Understanding Juror Perceptions of Forensic Evidence: Investigating the Impact of Case Context on Perceptions of Forensic Evidence Strength
Article first published online: 6 JAN 2011
© 2011 American Academy of Forensic Sciences
Journal of Forensic Sciences
Volume 56, Issue 2, pages 409–414, March 2011
How to Cite
Smith, L. L., Bull, R. and Holliday, R. (2011), Understanding Juror Perceptions of Forensic Evidence: Investigating the Impact of Case Context on Perceptions of Forensic Evidence Strength. Journal of Forensic Sciences, 56: 409–414. doi: 10.1111/j.1556-4029.2010.01671.x
- Issue published online: 22 FEB 2011
- Article first published online: 6 JAN 2011
- Received 14 Jan. 2010; and in revised form 3 Mar. 2010; accepted 13 Mar. 2010.
- forensic science;
- forensic psychology;
- jury decision making;
- probative value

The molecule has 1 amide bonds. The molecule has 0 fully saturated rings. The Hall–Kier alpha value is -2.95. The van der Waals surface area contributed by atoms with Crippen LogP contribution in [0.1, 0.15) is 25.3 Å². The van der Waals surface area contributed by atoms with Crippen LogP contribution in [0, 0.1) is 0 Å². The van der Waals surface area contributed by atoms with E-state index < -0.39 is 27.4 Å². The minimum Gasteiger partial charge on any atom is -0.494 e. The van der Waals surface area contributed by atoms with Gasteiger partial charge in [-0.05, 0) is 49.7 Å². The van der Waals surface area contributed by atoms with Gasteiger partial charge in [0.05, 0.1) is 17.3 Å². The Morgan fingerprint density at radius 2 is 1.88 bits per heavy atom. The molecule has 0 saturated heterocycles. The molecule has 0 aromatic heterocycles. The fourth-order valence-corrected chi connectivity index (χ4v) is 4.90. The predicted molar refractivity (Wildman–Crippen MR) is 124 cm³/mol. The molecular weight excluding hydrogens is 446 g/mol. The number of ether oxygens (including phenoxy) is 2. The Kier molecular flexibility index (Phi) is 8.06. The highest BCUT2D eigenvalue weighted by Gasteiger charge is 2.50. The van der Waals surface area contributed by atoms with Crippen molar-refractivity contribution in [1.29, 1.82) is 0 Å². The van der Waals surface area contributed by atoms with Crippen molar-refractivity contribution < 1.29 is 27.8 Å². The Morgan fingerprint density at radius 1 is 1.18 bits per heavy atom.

Abstract: The most widely accepted model of juror decision making acknowledges the importance of both the case-specific information presented in the courtroom, as well as the prior general knowledge and beliefs held by each juror. The studies presented in this paper investigated whether mock jurors could differentiate between evidence of varying strengths in the absence of case information and then followed on to determine the influence that case context (and therefore the story model) has on judgments made about the strength of forensic DNA evidence. The results illustrated that mock jurors correctly identified various strengths of evidence when it was not presented with case information; however, the perceived strength of evidence was significantly inflated when presented in the context of a criminal case, particularly when the evidence was of a weak or ambiguous standard. These findings are discussed in relation to the story model, and the potential implications for real juries.